Fisheries sustainability different than aquaculture
Monday,25 April,2011 11:56:01
I recently had an opportunity to spend some time with a buyer who makes the decisions about what products are sold in a grocery store chain. As an ecologist/marine microbiologist/aquaculture expert, I have tried to help clients over the last three decades understand the concept of sustainability and endeavor to offer my clients strategies to attain true sustainability. I was naturally curious about what the buyer thought that the term meant. It became clear that the definition that they felt applied to their sales philosophy was not totally accurate but strongly reflected the biases of the parties relaying the information to them.
This confirmed what I already have found elsewhere: sustainability is a catch phrase that means different things to different people. What the retailer’s perception of sustainability is was based on what one of the many organizations that are offering to help retailers with their sourcing have defined as sustainability. This has resulted in confusion about what the term means and its widespread use by vendors everywhere regardless of accuracy. There is also confusion about what the difference is between the use of the term as it relates to fisheries and to aquaculture. Many seem to believe that the terms are interchangeable. They are not.
Fish are hunted using a variety of technologies. Sustainability of fisheries deals with the impact of the fishing techniques employed and the composition of the catch on a populations viability as a species as well as on the environment. Governments (and fishermen who are not fishing for subsistence) have a vested interest in ensuring that a hunted species is not over fished and that the manner in which it is fished is not damaging to the environment such that there is critical resource depletion (such as habitat destruction, damage to food chains, extinction of by catch, etc.). They regulate this and enforce it where they can. Unfortunately in some parts of the world, the resources simply are not available to ensure that fisheries under a high degree of pressure are not over exploited. This has resulted in a serious decline of some fisheries as well as serious damage to critical habitats or damage to other resources. While there are many NGOs that audit many fisheries there does not appear to be a universal agreement as to whether or not the criteria that are being used are truly always indicative of sustainability. This is complicated.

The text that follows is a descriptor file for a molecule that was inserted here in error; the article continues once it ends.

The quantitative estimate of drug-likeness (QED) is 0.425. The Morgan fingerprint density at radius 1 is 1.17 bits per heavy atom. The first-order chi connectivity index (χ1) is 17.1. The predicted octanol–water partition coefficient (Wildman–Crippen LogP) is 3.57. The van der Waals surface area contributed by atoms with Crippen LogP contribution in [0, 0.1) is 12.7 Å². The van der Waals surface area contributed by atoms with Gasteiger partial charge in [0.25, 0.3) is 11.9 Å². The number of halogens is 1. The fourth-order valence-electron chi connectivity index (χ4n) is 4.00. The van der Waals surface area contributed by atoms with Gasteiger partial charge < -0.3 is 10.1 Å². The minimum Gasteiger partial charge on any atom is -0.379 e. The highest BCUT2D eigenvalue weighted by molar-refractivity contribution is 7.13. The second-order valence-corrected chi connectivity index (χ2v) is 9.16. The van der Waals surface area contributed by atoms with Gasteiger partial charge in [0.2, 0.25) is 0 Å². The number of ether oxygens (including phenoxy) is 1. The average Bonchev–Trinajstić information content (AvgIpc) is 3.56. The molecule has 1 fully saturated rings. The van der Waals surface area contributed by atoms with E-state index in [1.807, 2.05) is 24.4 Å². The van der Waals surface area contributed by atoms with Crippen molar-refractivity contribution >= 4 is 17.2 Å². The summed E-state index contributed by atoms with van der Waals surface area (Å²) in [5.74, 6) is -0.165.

There are many different production paradigms in aquaculture. Concerns regarding sustainability are focused on environmental issues and the impact of the farming practices on the social order and some peripheral issues that in some cases are not universally agreed upon as to be even relevant to sustainability. Defining sustainability should be relatively straightforward as it is not as complicated as fisheries models. A simple definition would be “the farming practices of today can be done tomorrow and into the far future without damaging the environment to a degree that prevents this and that ensures that other resources are not damaged or depleted as a consequence of these activities.”
Using the concept of resource depletion leaves the definition open to interpretation. It depends on what you consider to be resource depletion. This is why some groups have focused very strongly on fish meal and fish oils as these are renewable resources that can be depleted if over utilized. Other groups (me included) look at the fact that production of these raw materials is stable and has been for many years, aquaculture has generated large amounts of recyclable wastes and that demand has driven up prices and not resulted in overfishing. So we do not view this as relevant to sustainability. High demand increases ingredient costs, limiting their usefulness when there are pricing constraints to the end user.